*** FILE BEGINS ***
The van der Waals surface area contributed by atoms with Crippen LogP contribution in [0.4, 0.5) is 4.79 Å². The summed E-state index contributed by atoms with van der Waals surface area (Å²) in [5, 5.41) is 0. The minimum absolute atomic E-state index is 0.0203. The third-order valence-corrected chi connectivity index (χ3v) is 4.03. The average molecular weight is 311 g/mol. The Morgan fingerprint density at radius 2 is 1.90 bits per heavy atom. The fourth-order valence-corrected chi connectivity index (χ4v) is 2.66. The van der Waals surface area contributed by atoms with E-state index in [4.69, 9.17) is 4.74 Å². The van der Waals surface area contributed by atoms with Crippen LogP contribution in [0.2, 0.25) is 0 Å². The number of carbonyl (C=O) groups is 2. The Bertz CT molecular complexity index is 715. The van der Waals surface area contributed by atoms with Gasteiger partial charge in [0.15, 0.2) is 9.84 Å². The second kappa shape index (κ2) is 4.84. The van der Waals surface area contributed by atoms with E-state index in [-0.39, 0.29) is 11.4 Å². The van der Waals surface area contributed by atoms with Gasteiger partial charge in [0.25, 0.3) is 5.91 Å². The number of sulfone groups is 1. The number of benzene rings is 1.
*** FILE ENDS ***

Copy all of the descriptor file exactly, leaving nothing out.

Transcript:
The van der Waals surface area contributed by atoms with Crippen LogP contribution in [0.4, 0.5) is 4.79 Å². The summed E-state index contributed by atoms with van der Waals surface area (Å²) in [5, 5.41) is 0. The minimum absolute atomic E-state index is 0.0203. The third-order valence-corrected chi connectivity index (χ3v) is 4.03. The average molecular weight is 311 g/mol. The Morgan fingerprint density at radius 2 is 1.90 bits per heavy atom. The fourth-order valence-corrected chi connectivity index (χ4v) is 2.66. The van der Waals surface area contributed by atoms with E-state index in [4.69, 9.17) is 4.74 Å². The van der Waals surface area contributed by atoms with Crippen LogP contribution in [0.2, 0.25) is 0 Å². The number of carbonyl (C=O) groups is 2. The Bertz CT molecular complexity index is 715. The van der Waals surface area contributed by atoms with Gasteiger partial charge in [0.15, 0.2) is 9.84 Å². The second kappa shape index (κ2) is 4.84. The van der Waals surface area contributed by atoms with E-state index in [-0.39, 0.29) is 11.4 Å². The van der Waals surface area contributed by atoms with Gasteiger partial charge in [0.25, 0.3) is 5.91 Å². The number of sulfone groups is 1. The number of benzene rings is 1.